A Reluctant Gardener

John and I stood side by side, staring at the mess of a garden in front of us.

We’d hacked down the hedge last spring, thinking we’d eventually rip out the bushes and put in new ones. Miracle of miracles, the bushes came back and looked great.

Except for the ones on the side. Which turned out to be different from the ones in the front.unnamed-2

They were hideous.

We’d put off pulling them out for months. Too hard. Too deep. Too messy.

They’d mocked us long enough. Daring us to do something about insidious roots.

We tackled them. Having had rain for days, the ground was squishy and hopefully more willing to cooperate in giving up the roots of the nasty bushes.

We attacked the bushes with a shovel and an axe. Digging around the edges to loosen the the thinner roots. Using the axe to hack at the thicker ones.  I’d pull them out as far as they could go, and John would continue to hack at the roots.

Until they were freed. And could be ripped out of the dirt.

unnamedThey left gaping holes in the ground. Which filled up quickly with rain, making them look like tadpole swimming holes.

John looked over at me. “We need more dirt.”

We did. Try as we might, the dirt that clung to the roots wouldn’t all come off. The holes that were left were more unsightly than the ugly bushes we were pulling out.

That’s life. There are those things in my life that I tolerate for longer than I should. A critical spirit. Being too judgmental. I pass it off as being insightful.


I find when I start digging around some of my bad habits and attitudes, they’ve grown roots into my soul. They become more a part of me than I want to admit. Addressing them becomes as uncomfortable as hacking at the roots of my ugly bushes.

I’m not going to get those messy parts of me all the way out. I’ll continue weeding them out as long as I live. But I can start filling in the holes left with better attitudes. Better plants. Better dirt.

We all have that broken nature, so the kind of plants we tend to nurture in our hearts are the hurtful kind. Impurity, jealousy, selfishness. The dirt of our souls isn’t healthy.

God grows new things in our hearts when we’re His.

“But the Holy Spirit produces this kind of fruit in our lives: love, joy, peace, patience, kindness, goodness, faithfulness, gentleness and self-control.”   Galatians 5:22-23

New dirt will grow new attitudes and perspectives. I need to fill in the gaps of my heart with fruit that only God can grow with soil He nourishes.

I’m a lousy gardener. I don’t enjoy anything about it. I tend to kill plants instead of nurturing them.

God is the Master Gardener. I’m one of His plants that He won’t ever abandon. His digging and pruning? If it makes a difference in what I become–something beautiful for Him–it’s worth it.

I need new dirt.







10 responses to “A Reluctant Gardener”

  1. Day le, you are one of His most beautiful and fruitful plants I’ve ever known. May your roots grow deep in Him and may your fruit continue to bless so many!


    1. Well, friend, one fruit to another, when are we going to hang together? (Pun totally intended!)


  2. Ok! This does it. Your blog is SO you (I hear your voice as I read your words!) It makes me miss you too too too much. You and John need to move your little empty nest here. Right now. I’ll choose just the right house on our street, ring the doorbell, and tell the people there they’ll need to move. I’ll let you know how soon we can take possession of the property. Ney will get the right dirt. Go ahead and put your sign up today. This will work. I promise. You’ll be happy here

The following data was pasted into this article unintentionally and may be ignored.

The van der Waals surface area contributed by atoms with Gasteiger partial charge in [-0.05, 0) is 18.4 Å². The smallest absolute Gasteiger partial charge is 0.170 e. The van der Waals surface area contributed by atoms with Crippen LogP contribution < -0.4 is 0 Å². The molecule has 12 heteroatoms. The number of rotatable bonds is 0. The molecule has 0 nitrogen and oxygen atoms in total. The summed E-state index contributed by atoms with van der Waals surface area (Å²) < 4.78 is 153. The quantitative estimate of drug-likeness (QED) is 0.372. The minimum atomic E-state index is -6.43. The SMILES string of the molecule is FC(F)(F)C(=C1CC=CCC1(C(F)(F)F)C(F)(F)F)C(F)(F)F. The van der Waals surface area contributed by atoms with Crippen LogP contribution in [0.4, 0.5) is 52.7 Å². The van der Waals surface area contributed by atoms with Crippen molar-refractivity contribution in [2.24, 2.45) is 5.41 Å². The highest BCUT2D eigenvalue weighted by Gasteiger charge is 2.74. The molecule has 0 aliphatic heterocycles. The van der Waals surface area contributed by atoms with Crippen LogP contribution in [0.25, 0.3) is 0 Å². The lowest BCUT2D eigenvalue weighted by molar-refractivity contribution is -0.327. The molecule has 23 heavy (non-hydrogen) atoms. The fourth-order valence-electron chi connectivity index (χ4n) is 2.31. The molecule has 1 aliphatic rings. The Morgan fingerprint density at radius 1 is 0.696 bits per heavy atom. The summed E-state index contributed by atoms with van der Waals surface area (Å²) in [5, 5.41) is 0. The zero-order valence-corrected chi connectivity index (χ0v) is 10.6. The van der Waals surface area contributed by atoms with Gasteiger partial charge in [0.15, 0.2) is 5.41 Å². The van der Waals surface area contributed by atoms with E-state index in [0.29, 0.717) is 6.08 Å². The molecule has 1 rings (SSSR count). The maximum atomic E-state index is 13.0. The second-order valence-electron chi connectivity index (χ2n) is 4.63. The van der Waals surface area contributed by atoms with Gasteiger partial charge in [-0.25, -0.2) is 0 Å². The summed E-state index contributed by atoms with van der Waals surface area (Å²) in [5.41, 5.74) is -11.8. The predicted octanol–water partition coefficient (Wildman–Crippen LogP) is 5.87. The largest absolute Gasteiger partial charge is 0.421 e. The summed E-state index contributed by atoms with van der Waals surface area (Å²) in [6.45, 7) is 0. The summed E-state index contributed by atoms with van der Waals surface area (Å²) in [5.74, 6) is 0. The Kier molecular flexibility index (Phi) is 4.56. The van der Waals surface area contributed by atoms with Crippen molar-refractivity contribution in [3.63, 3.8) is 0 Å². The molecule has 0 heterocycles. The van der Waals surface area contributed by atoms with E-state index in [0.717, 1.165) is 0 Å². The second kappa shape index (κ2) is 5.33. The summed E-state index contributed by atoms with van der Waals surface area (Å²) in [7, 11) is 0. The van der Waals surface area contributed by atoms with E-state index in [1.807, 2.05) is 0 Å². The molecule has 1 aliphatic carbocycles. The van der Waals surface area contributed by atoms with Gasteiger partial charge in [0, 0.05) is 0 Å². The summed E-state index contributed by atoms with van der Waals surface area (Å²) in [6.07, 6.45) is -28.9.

1. Aw, Mar, it would be so much fun to live near you and Ney. Hanging with you all would be a life highlight. I miss you too, my friend. You know, you could always come here and visit. We do have space. At the moment. And it would be fun. It always has to be fun.


  3. Think I’ll stick with the Holy Spirit also, Dayle – Thanks for the reminder from the WORD in Galatians 5! The dirt of my soul isn’t healthy either! Better Trust GOD, the Master Gardener with HIS SOIL to grow new things in my heart also! Love and Blessings to YOU both!


    1. Oh, Lo, we’re all a pile of dirt, aren’t we? Weedy, wormy dirt that needs the Master’s touch to really grow the beauty in us. Thanks for your encouragement.


  4. Loved it, especially , “I find when I start digging around some of my bad habits and attitudes, they’ve grown roots into my soul. They become more a part of me than I want to admit.”


    1. I think, Mags, that the whole root system of my soul is at times suffering from root rot. A little pruning, a little fertilizer–all cutting and smelling. But good in the long run. Just not fun in the moment. Love you!


  5. Good stuff. I hate it when I need to get the weed eater out (or even let God pour on the Round Up or whatever He needs to use – probably a ton of MiracleGro, too), but yeah…always a much greener, healthy plant grows up. Just wish sometimes the seasons were shorter….or longer when the good blossoms finally show up for awhile.


    1. I doubt this side of heaven I’ll ever enjoy gardening. I can grow in appreciation of the process–kind of like acknowledging what God is doing even though I don’t always like it–but that doesn’t make the process any more fun. My life is a series of Roundup applications and MiracleGro aids.


Leave a Reply

Fill in your details below or click an icon to log in:

WordPress.com Logo

You are commenting using your WordPress.com account. Log Out /  Change )

Twitter picture

You are commenting using your Twitter account. Log Out /  Change )

Facebook photo

You are commenting using your Facebook account. Log Out /  Change )

Connecting to %s

This site uses Akismet to reduce spam. Learn how your comment data is processed.